The Chart du Jour

The Magic of Disney?
No, Nasdaq Hourly: 5-Waves Down and II Wave Bounce

January 25, 2000

Some people may breathe a sigh of relief Monday. There was no further meltdown in stocks, consumer confidence came in at a 32-year new high, Clinton told us the budget deficit will be gone by 2013, and Disney rebounded from the dead.

To those people, I say, "hold on - not quite so fast."

Yes, stocks held in there temporarily amidst the outdoor tempest of snow, but not before the Nasdaq 100 succeeded in scratching out a "5-waves down" structure on the 60-minute chart labeled below.

5-waves down is good for the bear case. A sharp a-b-c II wave up (the A wave having started late Tuesday) is normal. Tuesday's rally is likely to peter out as the week transpires somewhere around the the red line -- the 200-hour moving average -- before we turn south once again.

As for consumer confidence coming in at 32-year highs, please note that we just broke levels made the week of October 20, 1968 -- a horrific time to have bought stocks, just weeks ahead of a DJIA high Dec 2, 1968 that would stand for over five years in nominal terms, and that would stand for more than 20 years in inflation-adjusted terms. In addition, while the chart below of the Conference Board's Consumer Confidence Index only goes back to 1980, do we spy a 5th. wave from the 1991 low in progress? It is perhaps premature to say for sure, but confidence readings at these levels spell more trouble to us on a contrarian basis than they necessarily offer any bullish portent.

As for Mr. Clinton's 2013 balanced budget prognostication, anyone who really believes that forecast also probably believed every word from Mr. Clinton until Monica finally produced her favorite blue dress. We harken back to one of our favorite quotes, "With ease investors believe what pleases," but can anyone realistically put any credence in such a forecast? We don't.

And what of Disney? We never particularly care to say anything nasty about the world of Minnie and Mickey, but Disney peaked all the way back in May 1998 -- even ahead of the then historic July 1998 high in the broader indices. To quote from Bob Prechter's fine text Socionomics:

The Walt Disney Company released its first feature-length cartoon in 1937, the year of the top of a roaring five-year bull market that accomplished the fasted 370% gain in U.S. stocks ever. [Such] films stayed popular for thirty years, culminating with the ultra-sunny Mary Poppins in 1964, and to a lesser degree, The Jungle Book in 1967. The end of this period of success was essentially coincident with the great stock market top...[and] for the next sixteen years, as stock prices fell along with social mood, most people thought Disney feature films were silly and sentimental. Indeed, studio productivity fell by more than 50%. When the bull market returned in the 1980s and 1990s, so did feature-length Disney cartoons that have been acknowledged classics and box-office blockbusters...In the briefest possible terms, Disney cartoons are bull market movies, reflecting the shared mood of both their creators and their viewers.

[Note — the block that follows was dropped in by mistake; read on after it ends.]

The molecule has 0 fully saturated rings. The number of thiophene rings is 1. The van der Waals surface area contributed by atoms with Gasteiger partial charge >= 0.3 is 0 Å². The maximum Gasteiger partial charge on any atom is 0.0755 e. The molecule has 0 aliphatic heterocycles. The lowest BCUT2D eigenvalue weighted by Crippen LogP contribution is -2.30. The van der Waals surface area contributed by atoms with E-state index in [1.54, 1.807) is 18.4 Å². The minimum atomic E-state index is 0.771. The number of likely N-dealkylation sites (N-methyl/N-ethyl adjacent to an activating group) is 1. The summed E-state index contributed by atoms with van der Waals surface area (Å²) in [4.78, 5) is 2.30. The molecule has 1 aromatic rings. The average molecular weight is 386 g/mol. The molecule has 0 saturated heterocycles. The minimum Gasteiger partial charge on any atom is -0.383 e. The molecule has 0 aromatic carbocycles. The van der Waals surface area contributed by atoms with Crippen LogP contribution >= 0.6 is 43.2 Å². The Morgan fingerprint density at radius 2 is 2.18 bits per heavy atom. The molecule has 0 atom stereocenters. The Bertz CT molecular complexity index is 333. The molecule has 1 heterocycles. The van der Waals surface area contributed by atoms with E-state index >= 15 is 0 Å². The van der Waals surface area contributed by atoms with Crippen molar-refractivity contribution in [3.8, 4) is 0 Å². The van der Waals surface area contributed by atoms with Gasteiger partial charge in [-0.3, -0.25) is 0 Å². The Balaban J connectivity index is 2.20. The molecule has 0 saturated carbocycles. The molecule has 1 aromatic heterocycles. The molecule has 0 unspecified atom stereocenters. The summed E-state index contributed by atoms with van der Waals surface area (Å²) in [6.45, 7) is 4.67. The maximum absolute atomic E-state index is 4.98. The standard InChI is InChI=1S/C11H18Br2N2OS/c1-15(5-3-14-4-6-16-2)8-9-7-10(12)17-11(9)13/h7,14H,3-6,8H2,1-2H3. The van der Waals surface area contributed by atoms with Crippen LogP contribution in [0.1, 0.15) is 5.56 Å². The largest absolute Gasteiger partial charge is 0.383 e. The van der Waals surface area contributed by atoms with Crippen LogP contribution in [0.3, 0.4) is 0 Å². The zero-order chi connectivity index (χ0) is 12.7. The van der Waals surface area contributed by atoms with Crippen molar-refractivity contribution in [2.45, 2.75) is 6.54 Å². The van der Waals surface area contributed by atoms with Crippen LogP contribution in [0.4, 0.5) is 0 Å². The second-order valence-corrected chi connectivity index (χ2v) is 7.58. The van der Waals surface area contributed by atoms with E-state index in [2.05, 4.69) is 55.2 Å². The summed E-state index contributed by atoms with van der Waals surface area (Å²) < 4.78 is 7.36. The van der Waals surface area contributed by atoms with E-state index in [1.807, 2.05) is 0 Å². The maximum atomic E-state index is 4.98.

Now unless you think that the upcoming Tigger Movie is going to replicate the success of The Lion King, we would view the current re-release of Fantasia as Fantasia 2000 as a failed effort to replay bull market times. (See the attached somewhat mediocre review.) Indeed, just visit the Disney website and view the "bloatware" that they have programmed for visitors. It takes so long to download that the kids are already snoring. Sorry, but Disney stock is already passe, and as such, we find just a bit more anecdotal evidence that this bull market is indeed on its final legs.

Am I wrong about this? Please post your comments in the Sandspring.com chatroom.


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